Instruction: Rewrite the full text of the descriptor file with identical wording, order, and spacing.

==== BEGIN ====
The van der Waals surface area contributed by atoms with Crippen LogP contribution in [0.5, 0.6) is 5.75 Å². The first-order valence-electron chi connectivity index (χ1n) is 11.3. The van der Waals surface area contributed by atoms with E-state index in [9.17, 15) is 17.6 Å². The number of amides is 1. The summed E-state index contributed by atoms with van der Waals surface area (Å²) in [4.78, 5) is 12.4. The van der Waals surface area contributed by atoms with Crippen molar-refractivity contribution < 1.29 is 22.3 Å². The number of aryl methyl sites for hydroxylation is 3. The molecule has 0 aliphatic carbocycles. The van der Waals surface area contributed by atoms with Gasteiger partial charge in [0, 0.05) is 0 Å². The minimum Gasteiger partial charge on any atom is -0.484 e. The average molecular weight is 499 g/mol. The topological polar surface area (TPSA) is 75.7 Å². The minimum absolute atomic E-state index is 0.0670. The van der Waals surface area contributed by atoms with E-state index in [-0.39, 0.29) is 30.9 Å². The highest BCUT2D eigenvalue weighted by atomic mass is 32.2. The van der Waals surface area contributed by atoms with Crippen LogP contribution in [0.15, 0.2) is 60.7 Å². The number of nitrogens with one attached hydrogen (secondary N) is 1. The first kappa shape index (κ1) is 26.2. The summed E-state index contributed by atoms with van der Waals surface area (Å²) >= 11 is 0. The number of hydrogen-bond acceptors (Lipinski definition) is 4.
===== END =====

The van der Waals surface area contributed by atoms with Crippen LogP contribution in [0.5, 0.6) is 5.75 Å². The first-order valence-electron chi connectivity index (χ1n) is 11.3. The van der Waals surface area contributed by atoms with E-state index in [9.17, 15) is 17.6 Å². The number of amides is 1. The summed E-state index contributed by atoms with van der Waals surface area (Å²) in [4.78, 5) is 12.4. The van der Waals surface area contributed by atoms with Crippen molar-refractivity contribution < 1.29 is 22.3 Å². The number of aryl methyl sites for hydroxylation is 3. The molecule has 0 aliphatic carbocycles. The van der Waals surface area contributed by atoms with Gasteiger partial charge in [0, 0.05) is 0 Å². The minimum Gasteiger partial charge on any atom is -0.484 e. The average molecular weight is 499 g/mol. The topological polar surface area (TPSA) is 75.7 Å². The minimum absolute atomic E-state index is 0.0670. The van der Waals surface area contributed by atoms with E-state index in [-0.39, 0.29) is 30.9 Å². The highest BCUT2D eigenvalue weighted by atomic mass is 32.2. The van der Waals surface area contributed by atoms with Crippen LogP contribution in [0.15, 0.2) is 60.7 Å². The number of nitrogens with one attached hydrogen (secondary N) is 1. The first kappa shape index (κ1) is 26.2. The summed E-state index contributed by atoms with van der Waals surface area (Å²) >= 11 is 0. The number of hydrogen-bond acceptors (Lipinski definition) is 4.